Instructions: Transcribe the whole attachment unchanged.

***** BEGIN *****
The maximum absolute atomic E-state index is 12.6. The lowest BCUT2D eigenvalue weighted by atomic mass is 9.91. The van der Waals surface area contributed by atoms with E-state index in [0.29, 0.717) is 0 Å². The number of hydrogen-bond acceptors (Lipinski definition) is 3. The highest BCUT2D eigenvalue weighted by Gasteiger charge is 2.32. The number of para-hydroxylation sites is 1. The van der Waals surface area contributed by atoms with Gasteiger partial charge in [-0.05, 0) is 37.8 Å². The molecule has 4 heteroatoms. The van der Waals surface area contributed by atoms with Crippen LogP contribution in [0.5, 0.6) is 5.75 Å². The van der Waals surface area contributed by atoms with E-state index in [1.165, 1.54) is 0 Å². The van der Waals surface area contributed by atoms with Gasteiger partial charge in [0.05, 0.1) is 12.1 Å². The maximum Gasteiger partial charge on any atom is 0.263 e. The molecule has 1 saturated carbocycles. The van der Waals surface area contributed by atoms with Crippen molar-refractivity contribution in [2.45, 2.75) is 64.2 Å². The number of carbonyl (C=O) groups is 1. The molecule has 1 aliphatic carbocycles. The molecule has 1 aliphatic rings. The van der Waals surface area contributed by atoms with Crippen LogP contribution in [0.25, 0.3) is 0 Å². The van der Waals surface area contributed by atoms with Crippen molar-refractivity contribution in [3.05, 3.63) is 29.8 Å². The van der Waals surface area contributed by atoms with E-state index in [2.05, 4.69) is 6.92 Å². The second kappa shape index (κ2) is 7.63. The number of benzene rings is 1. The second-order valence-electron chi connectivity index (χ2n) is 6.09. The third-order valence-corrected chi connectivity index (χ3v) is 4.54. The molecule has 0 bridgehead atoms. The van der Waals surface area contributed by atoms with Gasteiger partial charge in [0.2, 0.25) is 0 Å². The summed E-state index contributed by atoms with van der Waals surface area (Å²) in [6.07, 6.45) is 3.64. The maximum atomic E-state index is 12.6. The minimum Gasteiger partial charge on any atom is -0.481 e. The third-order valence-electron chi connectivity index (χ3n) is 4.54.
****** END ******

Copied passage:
The maximum absolute atomic E-state index is 12.6. The lowest BCUT2D eigenvalue weighted by atomic mass is 9.91. The van der Waals surface area contributed by atoms with E-state index in [0.29, 0.717) is 0 Å². The number of hydrogen-bond acceptors (Lipinski definition) is 3. The highest BCUT2D eigenvalue weighted by Gasteiger charge is 2.32. The number of para-hydroxylation sites is 1. The van der Waals surface area contributed by atoms with Gasteiger partial charge in [-0.05, 0) is 37.8 Å². The molecule has 4 heteroatoms. The van der Waals surface area contributed by atoms with Crippen LogP contribution in [0.5, 0.6) is 5.75 Å². The van der Waals surface area contributed by atoms with E-state index in [1.165, 1.54) is 0 Å². The van der Waals surface area contributed by atoms with Gasteiger partial charge in [0.05, 0.1) is 12.1 Å². The maximum Gasteiger partial charge on any atom is 0.263 e. The molecule has 1 saturated carbocycles. The van der Waals surface area contributed by atoms with Crippen molar-refractivity contribution in [2.45, 2.75) is 64.2 Å². The number of carbonyl (C=O) groups is 1. The molecule has 1 aliphatic carbocycles. The molecule has 1 aliphatic rings. The van der Waals surface area contributed by atoms with Crippen LogP contribution in [0.25, 0.3) is 0 Å². The van der Waals surface area contributed by atoms with Crippen molar-refractivity contribution in [3.05, 3.63) is 29.8 Å². The van der Waals surface area contributed by atoms with E-state index in [2.05, 4.69) is 6.92 Å². The second kappa shape index (κ2) is 7.63. The number of benzene rings is 1. The second-order valence-electron chi connectivity index (χ2n) is 6.09. The third-order valence-corrected chi connectivity index (χ3v) is 4.54. The molecule has 0 bridgehead atoms. The van der Waals surface area contributed by atoms with Gasteiger partial charge in [0.2, 0.25) is 0 Å². The summed E-state index contributed by atoms with van der Waals surface area (Å²) in [6.07, 6.45) is 3.64. The maximum atomic E-state index is 12.6. The minimum Gasteiger partial charge on any atom is -0.481 e. The third-order valence-electron chi connectivity index (χ3n) is 4.54.